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Christian social work student loses appeal over homosexuality comments

Fri 08 Apr 2016
By Alex Williams

A Christian who lost an appeal against being removed from his university course is to seek further action, legal representatives say.

Former-social work student at Sheffield University, Felix Ngole, quoted on Facebook part of Leviticus 20:13 which reads: "If a man lies with a male as he lies with a woman, both of them have committed an abomination."

The 38-year-old also participated in a discussion on the internet about US civil servant Kim Davis who refused same-sex couples marriage licences even though the law had changed allowing it.

Mr Ngole's case was brought before the institution's Appeals Office after a 'Fitness to Practise Committee' concluded his behaviour was inappropriate and would impact his ability to work as a social worker.

According to legal representatives at the Christian Legal Centre, the second year Masters student was told by the Appeals Office his expulsion was proportionate.

The Appeals Office said Felix's actions were inappropriate in consideration of professional conduct standards set out by the Health and Care Professions Councils (HCPC).

Mr Ngole said: "At no stage when entering university were students told that their social media would be 'vetted' or that the university had a sole right to decide who should and should not go into their chosen profession.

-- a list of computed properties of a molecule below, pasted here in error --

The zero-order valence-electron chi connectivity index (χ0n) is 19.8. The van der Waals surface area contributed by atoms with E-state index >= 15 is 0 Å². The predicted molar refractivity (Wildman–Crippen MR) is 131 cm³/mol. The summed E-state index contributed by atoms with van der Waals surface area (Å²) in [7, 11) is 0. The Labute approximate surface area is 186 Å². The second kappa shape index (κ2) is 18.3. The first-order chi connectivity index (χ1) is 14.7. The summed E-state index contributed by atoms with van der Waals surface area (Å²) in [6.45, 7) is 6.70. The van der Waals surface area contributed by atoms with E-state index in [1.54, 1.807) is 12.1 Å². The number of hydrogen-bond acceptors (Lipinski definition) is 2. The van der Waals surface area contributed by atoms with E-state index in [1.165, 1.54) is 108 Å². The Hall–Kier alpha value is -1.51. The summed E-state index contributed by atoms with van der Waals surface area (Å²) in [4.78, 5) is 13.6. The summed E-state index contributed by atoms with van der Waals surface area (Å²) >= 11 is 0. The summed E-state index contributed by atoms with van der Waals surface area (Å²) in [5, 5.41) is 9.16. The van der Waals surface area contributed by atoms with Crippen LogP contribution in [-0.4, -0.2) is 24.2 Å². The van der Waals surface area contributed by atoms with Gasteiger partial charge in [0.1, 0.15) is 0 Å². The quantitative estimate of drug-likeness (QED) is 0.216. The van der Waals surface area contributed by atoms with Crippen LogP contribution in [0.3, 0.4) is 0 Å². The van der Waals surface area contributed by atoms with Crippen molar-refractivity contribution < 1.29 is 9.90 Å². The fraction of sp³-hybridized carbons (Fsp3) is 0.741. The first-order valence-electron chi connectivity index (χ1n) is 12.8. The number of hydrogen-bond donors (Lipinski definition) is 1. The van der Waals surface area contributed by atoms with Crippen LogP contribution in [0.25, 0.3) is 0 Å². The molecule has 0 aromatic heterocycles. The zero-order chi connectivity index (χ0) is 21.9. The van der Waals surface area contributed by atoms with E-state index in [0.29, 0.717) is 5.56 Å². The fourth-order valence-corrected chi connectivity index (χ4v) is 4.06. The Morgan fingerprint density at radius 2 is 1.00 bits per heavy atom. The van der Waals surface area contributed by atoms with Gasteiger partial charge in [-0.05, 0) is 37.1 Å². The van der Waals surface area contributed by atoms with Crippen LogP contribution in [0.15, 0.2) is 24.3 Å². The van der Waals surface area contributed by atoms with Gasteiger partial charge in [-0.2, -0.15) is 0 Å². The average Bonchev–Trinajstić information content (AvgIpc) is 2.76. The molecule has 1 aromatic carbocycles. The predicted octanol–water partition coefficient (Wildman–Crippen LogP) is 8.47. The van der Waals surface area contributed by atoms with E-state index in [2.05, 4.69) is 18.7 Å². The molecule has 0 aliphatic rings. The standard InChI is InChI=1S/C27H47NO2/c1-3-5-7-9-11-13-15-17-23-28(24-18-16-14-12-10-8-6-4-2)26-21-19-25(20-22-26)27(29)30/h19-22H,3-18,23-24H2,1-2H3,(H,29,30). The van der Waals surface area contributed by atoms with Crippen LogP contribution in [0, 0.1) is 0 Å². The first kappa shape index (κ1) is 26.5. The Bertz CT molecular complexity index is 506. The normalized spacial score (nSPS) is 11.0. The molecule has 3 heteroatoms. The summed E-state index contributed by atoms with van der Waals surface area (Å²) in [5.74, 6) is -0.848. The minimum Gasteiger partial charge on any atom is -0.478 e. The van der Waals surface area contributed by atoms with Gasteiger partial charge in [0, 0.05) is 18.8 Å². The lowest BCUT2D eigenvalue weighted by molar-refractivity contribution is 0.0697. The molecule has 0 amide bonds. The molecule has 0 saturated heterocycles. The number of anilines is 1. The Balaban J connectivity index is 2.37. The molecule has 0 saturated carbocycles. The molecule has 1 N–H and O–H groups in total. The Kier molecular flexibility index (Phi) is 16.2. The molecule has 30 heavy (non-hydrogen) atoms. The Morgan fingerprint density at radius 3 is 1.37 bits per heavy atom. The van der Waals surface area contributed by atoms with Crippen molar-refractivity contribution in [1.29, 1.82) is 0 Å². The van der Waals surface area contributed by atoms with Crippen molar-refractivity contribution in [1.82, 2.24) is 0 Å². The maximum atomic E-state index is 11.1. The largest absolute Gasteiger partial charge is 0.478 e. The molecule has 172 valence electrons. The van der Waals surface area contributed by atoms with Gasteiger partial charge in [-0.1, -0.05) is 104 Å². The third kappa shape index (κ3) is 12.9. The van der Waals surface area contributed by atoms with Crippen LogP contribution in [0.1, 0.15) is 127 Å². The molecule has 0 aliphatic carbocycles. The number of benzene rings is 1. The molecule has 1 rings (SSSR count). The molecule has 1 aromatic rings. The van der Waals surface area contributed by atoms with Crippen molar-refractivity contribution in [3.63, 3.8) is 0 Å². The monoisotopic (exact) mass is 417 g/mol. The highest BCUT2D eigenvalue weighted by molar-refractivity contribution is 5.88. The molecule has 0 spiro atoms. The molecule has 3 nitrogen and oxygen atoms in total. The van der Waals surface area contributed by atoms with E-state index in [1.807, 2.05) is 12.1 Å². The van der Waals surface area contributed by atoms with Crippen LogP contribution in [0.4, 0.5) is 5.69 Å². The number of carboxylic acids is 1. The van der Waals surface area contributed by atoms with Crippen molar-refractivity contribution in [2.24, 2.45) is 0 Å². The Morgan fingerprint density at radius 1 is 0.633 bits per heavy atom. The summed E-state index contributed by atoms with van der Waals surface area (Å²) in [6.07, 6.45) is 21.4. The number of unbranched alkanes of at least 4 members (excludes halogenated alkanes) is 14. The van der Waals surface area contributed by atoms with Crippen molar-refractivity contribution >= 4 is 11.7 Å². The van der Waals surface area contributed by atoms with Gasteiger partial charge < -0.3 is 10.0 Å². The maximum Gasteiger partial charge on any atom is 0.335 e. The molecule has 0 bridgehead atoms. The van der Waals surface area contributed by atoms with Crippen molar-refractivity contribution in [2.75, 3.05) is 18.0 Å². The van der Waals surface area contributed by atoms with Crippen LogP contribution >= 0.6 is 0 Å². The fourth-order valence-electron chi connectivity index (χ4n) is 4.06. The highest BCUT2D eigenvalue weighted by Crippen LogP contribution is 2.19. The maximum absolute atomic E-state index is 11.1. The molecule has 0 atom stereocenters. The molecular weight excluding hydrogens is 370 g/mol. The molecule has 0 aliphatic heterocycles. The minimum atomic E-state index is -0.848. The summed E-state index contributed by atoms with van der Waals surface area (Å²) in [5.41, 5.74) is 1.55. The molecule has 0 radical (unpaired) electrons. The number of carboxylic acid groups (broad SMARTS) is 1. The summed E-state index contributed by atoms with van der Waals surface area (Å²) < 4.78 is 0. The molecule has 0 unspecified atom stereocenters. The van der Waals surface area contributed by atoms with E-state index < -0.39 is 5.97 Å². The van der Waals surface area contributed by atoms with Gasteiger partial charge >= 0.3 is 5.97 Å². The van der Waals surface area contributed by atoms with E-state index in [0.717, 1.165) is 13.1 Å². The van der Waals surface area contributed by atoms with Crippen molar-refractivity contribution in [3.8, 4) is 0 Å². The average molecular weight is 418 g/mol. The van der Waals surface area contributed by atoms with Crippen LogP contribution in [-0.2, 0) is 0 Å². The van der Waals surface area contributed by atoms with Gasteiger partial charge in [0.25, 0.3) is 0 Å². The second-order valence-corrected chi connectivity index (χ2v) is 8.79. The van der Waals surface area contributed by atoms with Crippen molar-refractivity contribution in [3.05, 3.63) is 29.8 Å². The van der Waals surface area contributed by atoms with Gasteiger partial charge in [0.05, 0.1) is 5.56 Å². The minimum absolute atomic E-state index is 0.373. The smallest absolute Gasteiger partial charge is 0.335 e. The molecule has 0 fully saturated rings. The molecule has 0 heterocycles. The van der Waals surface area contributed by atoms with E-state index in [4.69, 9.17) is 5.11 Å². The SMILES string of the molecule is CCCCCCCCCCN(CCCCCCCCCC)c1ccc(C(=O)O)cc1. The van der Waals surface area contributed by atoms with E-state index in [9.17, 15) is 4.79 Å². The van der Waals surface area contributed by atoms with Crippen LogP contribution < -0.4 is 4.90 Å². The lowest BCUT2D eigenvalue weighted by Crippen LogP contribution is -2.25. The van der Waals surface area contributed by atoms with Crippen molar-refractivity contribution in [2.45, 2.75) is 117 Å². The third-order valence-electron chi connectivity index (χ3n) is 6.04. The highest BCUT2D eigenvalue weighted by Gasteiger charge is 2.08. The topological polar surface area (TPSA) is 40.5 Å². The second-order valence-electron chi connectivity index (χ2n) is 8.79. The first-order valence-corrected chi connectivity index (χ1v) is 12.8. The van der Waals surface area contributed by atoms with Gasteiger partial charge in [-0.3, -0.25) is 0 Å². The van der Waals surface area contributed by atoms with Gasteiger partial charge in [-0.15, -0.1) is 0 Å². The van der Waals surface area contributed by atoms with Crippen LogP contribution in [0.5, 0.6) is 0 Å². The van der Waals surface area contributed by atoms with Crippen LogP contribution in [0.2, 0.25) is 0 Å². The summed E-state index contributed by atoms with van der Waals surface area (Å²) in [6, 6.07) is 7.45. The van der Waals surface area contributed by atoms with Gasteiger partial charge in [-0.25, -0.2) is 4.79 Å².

"All students would expect every professional body to have their own set of codes and practices and when the time comes, and each student would decide whether they felt comfortable in applying to that professions, given those codes.

"It should not be the role of a university to arbitrarily 'vet' who should enter a chosen career.

"I shall be seeking to take further action as my case raises all sorts of legal questions as to whether Christians can any longer hold traditional biblical and moral beliefs and still enter mainstream professions such as social work, medicine, teaching and law in this country."

Andrea Minichiello Williams, barrister and founder of the Christian Legal Centre, said: "Mr Ngole has worked with those who identify as homosexual in the past and has always treated them with respect, never discriminating against them. There is no evidence that Felix's biblical views would have negatively impacted his work.
 
"We have become used to registrars, nurses, teachers, magistrates and counsellors being disciplined in their jobs for acting according to conscience, but this is the very first time a Christian student has been stopped even before he enters his chosen vocation to help others - simply for holding traditional Christians views on marriage and sexuality.
 
"This case raises fundamental issues which is why further action is vital."

You can hear Andrea Williams from the Christian Legal Centre speaking to Antony Bushfield on Premier Christian Radio's News Hour programme by clicking below.

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